Amputee groups fight proposal to limit prosthetic limbs

Groups push back on Medicare policy on prosthetic limbs.

A coalition of amputees and prosthetic device manufacturers opposing a Medicare proposal that they say would limit access to limbs is taking the fight Wednesday to Anne Arundel County, where the federal government will hold its only hearing on the policy.

The proposal would impose new requirements for covering more advanced — and more expensive — lower-limb prostheses. They include a requirement that a patient be able to walk without a cane after receiving a prosthetic limb and have the "appearance of a natural gait" — a standard some opposed to the measure called offensive.

Roughly 2 million people in the U.S. have lost a limb. While only about 150,000 amputees are in the Medicare system, advocates are concerned that similar limiting policies may be adopted by Department of Veterans Affairs and private insurers. Medicare spent $655 million on prosthetic services in 2009.

"This is as stupid a rule as I've ever seen," said former Sen. Bob Kerrey, a Nebraska Democrat who lost his right leg below the knee in Vietnam and who is working with advocates to revise the policy. "This rule completely ignores what's going on with amputees."

The hearing is scheduled for 8 a.m. Wednesday at Airport Square Business Park in Linthicum.

The proposal follows a 2011 audit by the inspector general for the Department of Health and Human Services that found the agency was spending tens of millions of dollars on limbs that were not necessary, given patients' other health problems.

Medicare spending for lower limb prostheses increased 27 percent, from $517 million to $655 million, between 2005 and 2009, the inspector general found, even as the number of patients decreased by 2.5 percent.

Prosthetic limbs have become more advanced due in part to Department of Defense research to assist wounded service members. While the technology has created new opportunities for amputees, it also comes at a price: Most prosthetic limbs run between a few thousand dollars to more than $30,000, advocates said.

Adrianne Haslet-Davis, a dancer who lost her left leg below the knee in the 2013 Boston Marathon bombing, said that the policy would refuse people "what I consider a human right: to walk."

"If we deny this simple, simple right, we all will be forcing them into such a deep depression they may never get out of it," Haslet-Davis told reporters Tuesday during a call organized by the Virginia-based American Orthotic & Prosthetic Association and others that oppose the proposal.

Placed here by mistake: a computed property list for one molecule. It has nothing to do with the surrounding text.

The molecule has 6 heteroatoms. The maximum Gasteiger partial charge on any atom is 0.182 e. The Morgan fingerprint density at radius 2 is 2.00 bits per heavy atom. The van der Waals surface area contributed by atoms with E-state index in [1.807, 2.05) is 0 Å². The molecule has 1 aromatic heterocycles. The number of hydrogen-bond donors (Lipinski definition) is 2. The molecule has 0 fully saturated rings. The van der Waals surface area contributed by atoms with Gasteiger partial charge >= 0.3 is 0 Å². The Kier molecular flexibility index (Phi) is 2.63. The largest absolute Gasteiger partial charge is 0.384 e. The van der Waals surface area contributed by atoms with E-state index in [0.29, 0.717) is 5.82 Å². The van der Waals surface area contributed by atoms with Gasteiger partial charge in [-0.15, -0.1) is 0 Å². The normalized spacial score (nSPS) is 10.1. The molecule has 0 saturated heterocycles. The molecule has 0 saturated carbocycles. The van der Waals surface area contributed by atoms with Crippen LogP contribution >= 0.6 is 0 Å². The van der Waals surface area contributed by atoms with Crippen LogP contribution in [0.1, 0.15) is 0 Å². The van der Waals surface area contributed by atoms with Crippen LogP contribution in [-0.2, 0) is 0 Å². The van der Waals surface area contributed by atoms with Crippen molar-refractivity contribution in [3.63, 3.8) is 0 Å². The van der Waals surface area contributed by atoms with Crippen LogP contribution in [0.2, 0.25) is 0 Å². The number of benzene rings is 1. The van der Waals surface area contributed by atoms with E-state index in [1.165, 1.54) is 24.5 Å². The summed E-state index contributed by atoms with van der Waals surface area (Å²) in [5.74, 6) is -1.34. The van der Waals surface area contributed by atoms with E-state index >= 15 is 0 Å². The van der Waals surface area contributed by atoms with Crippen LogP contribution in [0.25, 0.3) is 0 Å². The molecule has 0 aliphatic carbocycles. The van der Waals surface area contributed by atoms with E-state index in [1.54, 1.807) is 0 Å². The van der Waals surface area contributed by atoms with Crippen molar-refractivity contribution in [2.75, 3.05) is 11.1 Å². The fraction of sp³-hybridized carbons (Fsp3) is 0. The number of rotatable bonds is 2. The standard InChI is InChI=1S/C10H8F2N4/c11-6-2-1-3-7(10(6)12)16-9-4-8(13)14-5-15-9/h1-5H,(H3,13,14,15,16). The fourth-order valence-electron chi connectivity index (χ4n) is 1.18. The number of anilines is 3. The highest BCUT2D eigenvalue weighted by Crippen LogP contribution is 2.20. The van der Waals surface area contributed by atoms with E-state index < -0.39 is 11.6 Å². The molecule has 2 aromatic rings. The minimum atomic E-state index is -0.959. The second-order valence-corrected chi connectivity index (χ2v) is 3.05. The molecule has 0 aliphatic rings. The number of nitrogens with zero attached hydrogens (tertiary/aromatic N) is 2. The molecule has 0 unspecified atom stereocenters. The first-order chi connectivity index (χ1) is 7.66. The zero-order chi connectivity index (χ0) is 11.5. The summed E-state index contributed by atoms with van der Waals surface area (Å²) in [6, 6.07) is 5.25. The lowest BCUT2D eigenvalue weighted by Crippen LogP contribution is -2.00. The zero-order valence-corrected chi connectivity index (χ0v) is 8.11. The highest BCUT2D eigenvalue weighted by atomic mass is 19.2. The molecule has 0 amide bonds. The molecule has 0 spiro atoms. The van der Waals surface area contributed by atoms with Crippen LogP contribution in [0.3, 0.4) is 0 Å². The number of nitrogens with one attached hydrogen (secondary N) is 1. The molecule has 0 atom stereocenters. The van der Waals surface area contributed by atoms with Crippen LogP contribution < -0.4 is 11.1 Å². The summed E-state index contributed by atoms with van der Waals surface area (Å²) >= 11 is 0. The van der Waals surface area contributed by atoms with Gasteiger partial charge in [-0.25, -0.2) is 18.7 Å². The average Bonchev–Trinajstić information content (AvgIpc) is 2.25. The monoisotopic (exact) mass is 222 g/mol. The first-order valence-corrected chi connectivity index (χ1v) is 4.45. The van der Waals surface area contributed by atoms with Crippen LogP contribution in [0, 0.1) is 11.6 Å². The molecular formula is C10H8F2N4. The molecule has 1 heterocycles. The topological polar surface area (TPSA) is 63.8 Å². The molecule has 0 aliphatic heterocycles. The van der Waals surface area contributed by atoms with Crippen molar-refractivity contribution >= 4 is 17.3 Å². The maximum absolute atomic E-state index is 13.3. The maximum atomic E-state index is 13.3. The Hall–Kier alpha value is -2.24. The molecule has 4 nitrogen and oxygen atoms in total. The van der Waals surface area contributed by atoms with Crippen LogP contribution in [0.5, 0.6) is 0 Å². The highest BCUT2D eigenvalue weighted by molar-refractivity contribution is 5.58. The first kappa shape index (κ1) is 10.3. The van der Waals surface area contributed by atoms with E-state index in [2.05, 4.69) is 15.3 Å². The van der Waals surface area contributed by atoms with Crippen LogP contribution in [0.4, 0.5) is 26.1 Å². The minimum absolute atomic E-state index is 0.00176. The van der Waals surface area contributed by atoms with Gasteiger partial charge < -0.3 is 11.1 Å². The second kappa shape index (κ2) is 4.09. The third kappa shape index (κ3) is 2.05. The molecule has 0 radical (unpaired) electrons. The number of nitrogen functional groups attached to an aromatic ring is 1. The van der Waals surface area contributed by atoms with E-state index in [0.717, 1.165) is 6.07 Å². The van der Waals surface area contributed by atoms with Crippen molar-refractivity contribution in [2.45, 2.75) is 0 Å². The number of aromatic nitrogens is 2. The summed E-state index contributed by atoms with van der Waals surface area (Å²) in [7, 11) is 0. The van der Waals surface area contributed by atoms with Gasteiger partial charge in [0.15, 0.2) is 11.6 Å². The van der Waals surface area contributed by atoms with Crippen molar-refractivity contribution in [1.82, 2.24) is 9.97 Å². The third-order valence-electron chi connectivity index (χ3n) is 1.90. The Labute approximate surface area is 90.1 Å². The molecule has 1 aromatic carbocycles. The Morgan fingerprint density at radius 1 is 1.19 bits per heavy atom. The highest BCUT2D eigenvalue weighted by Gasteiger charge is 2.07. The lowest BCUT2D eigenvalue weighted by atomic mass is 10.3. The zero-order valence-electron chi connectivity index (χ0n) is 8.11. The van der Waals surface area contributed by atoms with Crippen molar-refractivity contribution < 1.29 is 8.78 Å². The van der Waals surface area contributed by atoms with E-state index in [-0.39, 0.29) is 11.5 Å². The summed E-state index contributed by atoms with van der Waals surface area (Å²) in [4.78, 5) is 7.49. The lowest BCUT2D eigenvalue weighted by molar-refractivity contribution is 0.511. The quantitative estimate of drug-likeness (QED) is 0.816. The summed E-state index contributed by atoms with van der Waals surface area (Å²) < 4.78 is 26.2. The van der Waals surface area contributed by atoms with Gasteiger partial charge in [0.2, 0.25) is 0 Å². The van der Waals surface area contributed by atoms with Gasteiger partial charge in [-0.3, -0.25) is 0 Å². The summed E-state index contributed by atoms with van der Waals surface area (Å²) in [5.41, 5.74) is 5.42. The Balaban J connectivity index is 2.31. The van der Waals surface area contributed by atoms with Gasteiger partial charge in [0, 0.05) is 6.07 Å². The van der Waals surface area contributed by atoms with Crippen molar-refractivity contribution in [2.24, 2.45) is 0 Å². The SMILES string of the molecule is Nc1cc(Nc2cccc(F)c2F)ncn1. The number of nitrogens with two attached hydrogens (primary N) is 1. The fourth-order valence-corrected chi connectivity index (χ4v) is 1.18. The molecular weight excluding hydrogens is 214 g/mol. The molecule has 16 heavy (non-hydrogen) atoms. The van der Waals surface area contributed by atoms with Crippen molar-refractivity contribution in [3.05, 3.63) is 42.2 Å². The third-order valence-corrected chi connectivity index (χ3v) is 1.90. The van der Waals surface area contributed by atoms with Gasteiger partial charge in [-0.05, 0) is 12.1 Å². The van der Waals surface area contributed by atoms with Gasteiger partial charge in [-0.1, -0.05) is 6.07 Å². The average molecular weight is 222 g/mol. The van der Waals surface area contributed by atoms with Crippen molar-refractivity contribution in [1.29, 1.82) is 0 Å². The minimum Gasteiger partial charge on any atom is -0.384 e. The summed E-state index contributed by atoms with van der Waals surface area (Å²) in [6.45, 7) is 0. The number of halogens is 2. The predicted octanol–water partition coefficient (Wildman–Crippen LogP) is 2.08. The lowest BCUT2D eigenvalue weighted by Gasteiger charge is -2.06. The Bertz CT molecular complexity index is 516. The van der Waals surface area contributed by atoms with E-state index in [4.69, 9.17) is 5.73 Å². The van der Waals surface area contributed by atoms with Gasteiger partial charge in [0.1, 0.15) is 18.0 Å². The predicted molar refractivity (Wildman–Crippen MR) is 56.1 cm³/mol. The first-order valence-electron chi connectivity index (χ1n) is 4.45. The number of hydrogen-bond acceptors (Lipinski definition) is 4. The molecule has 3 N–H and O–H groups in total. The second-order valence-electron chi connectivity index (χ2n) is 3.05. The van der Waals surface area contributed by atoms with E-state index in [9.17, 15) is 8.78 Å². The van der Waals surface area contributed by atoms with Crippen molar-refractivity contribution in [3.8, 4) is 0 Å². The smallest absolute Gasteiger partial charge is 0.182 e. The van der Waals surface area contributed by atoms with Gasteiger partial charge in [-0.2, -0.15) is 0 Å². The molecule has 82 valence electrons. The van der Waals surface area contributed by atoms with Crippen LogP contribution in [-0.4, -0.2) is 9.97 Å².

The Centers for Medicare & Medicaid Services, the Woodlawn-based agency that oversees the federal health insurance programs, declined to discuss the genesis of the policy, how many people might be affected or how much money would be saved.

An agency official, who declined to be identified, emailed a statement explaining that the proposal was pending and open for public comment until the end of the month. The official did not respond to follow-up questions.

The agency contracts out policy decisions and claims processing for lower-limb prostheses to private companies. In this case, the four regional contractors have all agreed to move forward with the policy, meaning it would take effect nationwide if approved.

There were 3,053 upper and lower limb amputations in Maryland in 2013, according to data from the Virginia-based Amputee Coalition of America.

The policy would create more stringent requirements before Medicare would approve reimbursing patients for limbs. A patient would be required to have a face-to-face meeting with a physician, an idea recommended by the inspector general in the 2011 audit.

The type of prosthetic would be determined by a licensed medical professional who does not have a financial relationship with the limb's manufacturer.

Advocates say they are concerned about fuzzy language in the proposal, such as a requirement that a beneficiary has "sufficient cardio-pulmonary capacity" to use the prosthesis. Some say the provision could lead to patients being denied for high blood pressure or poor circulation.

Dr. Stephen Fisher, director of health services at the Baltimore-based Chesapeake Employers Insurance Co., said that getting people the correct type of limb is important for their recovery. The company, which provides workers' compensation insurance, also has an obvious interest in getting people back to work.

"A well-fashioned, properly fitted prosthesis is critical to achieving success," he said. "There's both a human cost and a financial cost to this policy."

john.fritze@baltsun.com

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